Then a conversation with Cabot about the ammunition they try and what they like got me thinking. I called Farago back and asked if I could have yet another try at the gun. I went to my reloading bench and took all those same factory FMJ bullets and seated them to 1.23. I had a lot of hypotheses about why this would work. My hypotheses made sense.
And they were all wrong. Round three had similar results. When the gun ran, it ran great. The rounds went where I wanted them to go, and the gun timed itself well. The front site returned to the target just before I wanted to squeeze off another round, and landed right there, eager and ready for more.
Except when it didn’t. And it didn’t a lot.
Specifications: Cabot Guns Black Diamond
Barrel: 5-inch national match grade fitted barrel
Steel: USA 4140 sourced billet, proprietary hardening, hand polished
Finish: Black blued
Safety: Right hand thumb, optional abidextrous
Sights: Low mount adjustable rear two-dot tritium, Rozic front blind sight with tritium dot
Ratings (out of five stars):
Style * * * * *
The finish is perfect. Photos don’t do it justice. The lines are flawless. The flattened and serrated slide is executed beautifully and it actually has style. This isn’t just a shiny Colt clone.
Ergonomics * * * * 1/2
This is where JMB’s design shines. In Cabot’s version, the gun points well, the trigger well is a reasonable size, and the magazine release is right where it should be without being giant or in the way. The shooting hand rides nice and high on the grip, without pain or pinch during recoil. I took half a star off because I like a wider safety. But unless I am engaging it, my thumb never leaves the top of the safety, so that’s probably a personal preference. The trigger is crisp, and just light enough for a carry gun. And I carry I 1911 partially because they conceal so easily. Even this full-size Government hides in an El Paso Saddlery IWB holster under just a T-shirt.
Accuracy * * * *
With hand loads, this gun is plenty accurate, even at this price point. But with most factory loads I’d cut a star off. I’d like to see it printing 1.25 with quality factory ammo.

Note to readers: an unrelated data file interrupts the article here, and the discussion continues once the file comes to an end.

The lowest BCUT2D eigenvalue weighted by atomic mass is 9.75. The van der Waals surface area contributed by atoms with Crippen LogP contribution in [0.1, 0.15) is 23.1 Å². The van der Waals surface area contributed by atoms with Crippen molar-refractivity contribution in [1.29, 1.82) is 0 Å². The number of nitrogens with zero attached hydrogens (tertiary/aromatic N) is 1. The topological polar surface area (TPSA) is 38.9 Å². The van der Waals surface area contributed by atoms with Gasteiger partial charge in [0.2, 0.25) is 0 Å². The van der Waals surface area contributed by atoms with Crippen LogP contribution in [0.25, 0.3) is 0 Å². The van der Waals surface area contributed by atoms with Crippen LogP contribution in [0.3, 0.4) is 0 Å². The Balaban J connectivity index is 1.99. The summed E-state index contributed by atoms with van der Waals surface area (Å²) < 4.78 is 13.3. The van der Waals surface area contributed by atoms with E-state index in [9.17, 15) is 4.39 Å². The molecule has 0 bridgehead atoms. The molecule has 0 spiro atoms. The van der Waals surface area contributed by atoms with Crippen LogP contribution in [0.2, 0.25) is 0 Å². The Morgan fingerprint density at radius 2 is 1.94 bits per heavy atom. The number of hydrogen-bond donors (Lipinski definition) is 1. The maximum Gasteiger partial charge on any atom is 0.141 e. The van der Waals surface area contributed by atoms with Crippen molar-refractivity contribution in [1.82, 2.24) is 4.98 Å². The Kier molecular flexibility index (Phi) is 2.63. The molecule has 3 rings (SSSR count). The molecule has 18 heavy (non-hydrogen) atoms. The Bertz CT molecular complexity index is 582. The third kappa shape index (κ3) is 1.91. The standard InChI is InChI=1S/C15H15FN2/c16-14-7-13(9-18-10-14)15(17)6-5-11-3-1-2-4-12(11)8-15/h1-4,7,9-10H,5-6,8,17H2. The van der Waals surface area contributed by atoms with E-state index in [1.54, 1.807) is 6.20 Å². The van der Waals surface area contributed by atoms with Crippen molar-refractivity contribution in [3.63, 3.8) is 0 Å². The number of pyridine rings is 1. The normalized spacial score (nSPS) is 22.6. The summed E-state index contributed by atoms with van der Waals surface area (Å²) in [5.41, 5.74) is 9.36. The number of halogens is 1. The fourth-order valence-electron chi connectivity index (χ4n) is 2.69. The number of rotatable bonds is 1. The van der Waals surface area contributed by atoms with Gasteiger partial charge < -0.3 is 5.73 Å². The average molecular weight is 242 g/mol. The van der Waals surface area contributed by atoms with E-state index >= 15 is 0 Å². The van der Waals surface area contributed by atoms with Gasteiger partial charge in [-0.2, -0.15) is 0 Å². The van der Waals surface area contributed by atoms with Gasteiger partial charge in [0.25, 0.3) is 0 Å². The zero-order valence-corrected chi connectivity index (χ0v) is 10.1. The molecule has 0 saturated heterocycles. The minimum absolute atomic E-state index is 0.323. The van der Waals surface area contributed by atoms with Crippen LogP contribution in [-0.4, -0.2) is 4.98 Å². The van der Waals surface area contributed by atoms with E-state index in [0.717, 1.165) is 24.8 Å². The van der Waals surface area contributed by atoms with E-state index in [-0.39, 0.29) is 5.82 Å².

Overall * * *
An exceptionally beautiful piece of craftsmanship that, sadly, wouldn’t run reliably.
After reading the review, Cabot president Rob Bianchin sends the following:
The Black Diamond is constructed to extreme tolerances equal to a fraction of a human hair. It’s a precision instrument and quality ammo is recommended for reliability and performance. The photo below compares the Corbon used in the TTAG review with some other brands. The bullets in the Corbon are seated very deep into the casing and we have historically seen dimensional variation outside the SAAMI standards with the Winchester white box. Neither ammo is recommended. Using low tolerance ammo in a high tolerance pistol is akin to using low quality fuel in a Ferrari. The Black Diamond 1911 employed in the TTAG review was tested with a mix of good quality ammo such as ASYM Precision Ammunition 185 JHP, Hornady 230 FMJ and Federal 230 JHP and did not skip a beat. The pistol was then further tested with these along with TUL, Armscor, Magtech and Wolf and the performance was flawless. Everyone should know and trust your ammo as much as your gun.
Cabot does take TTAGs results to heart and and will consider these results in particular with respect to our new S-Class line which will be announced shortly. The S-Class is priced in the $3800 range and may be subjected to many more brands of ammo, both good and poor. For the shooter looking for a precision gun made from the ground-up at a favorable price, the S-Class is the choice. For those seeking the ultimate precision built pistol, the Cabot Black Diamond and other Collector grade C-Class Cabot pistols will work reliably with recommended ammo. We guarantee it.